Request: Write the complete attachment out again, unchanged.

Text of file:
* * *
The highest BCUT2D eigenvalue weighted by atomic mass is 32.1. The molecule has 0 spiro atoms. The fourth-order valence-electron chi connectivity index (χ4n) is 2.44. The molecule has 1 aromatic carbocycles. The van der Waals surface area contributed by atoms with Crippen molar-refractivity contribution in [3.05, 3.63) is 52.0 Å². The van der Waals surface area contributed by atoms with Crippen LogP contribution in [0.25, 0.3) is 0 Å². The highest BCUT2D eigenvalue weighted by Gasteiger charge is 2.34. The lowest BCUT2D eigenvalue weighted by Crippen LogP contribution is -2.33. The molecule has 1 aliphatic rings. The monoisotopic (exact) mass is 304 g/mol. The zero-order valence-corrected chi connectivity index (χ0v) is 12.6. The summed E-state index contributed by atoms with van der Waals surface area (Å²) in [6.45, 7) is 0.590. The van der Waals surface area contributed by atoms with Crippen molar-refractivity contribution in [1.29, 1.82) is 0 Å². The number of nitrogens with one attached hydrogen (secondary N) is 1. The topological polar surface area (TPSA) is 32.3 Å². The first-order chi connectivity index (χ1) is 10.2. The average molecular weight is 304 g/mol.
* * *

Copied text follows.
The highest BCUT2D eigenvalue weighted by atomic mass is 32.1. The molecule has 0 spiro atoms. The fourth-order valence-electron chi connectivity index (χ4n) is 2.44. The molecule has 1 aromatic carbocycles. The van der Waals surface area contributed by atoms with Crippen molar-refractivity contribution in [3.05, 3.63) is 52.0 Å². The van der Waals surface area contributed by atoms with Crippen LogP contribution in [0.25, 0.3) is 0 Å². The highest BCUT2D eigenvalue weighted by Gasteiger charge is 2.34. The lowest BCUT2D eigenvalue weighted by Crippen LogP contribution is -2.33. The molecule has 1 aliphatic rings. The monoisotopic (exact) mass is 304 g/mol. The zero-order valence-corrected chi connectivity index (χ0v) is 12.6. The summed E-state index contributed by atoms with van der Waals surface area (Å²) in [6.45, 7) is 0.590. The van der Waals surface area contributed by atoms with Crippen molar-refractivity contribution in [1.29, 1.82) is 0 Å². The number of nitrogens with one attached hydrogen (secondary N) is 1. The topological polar surface area (TPSA) is 32.3 Å². The first-order chi connectivity index (χ1) is 10.2. The average molecular weight is 304 g/mol.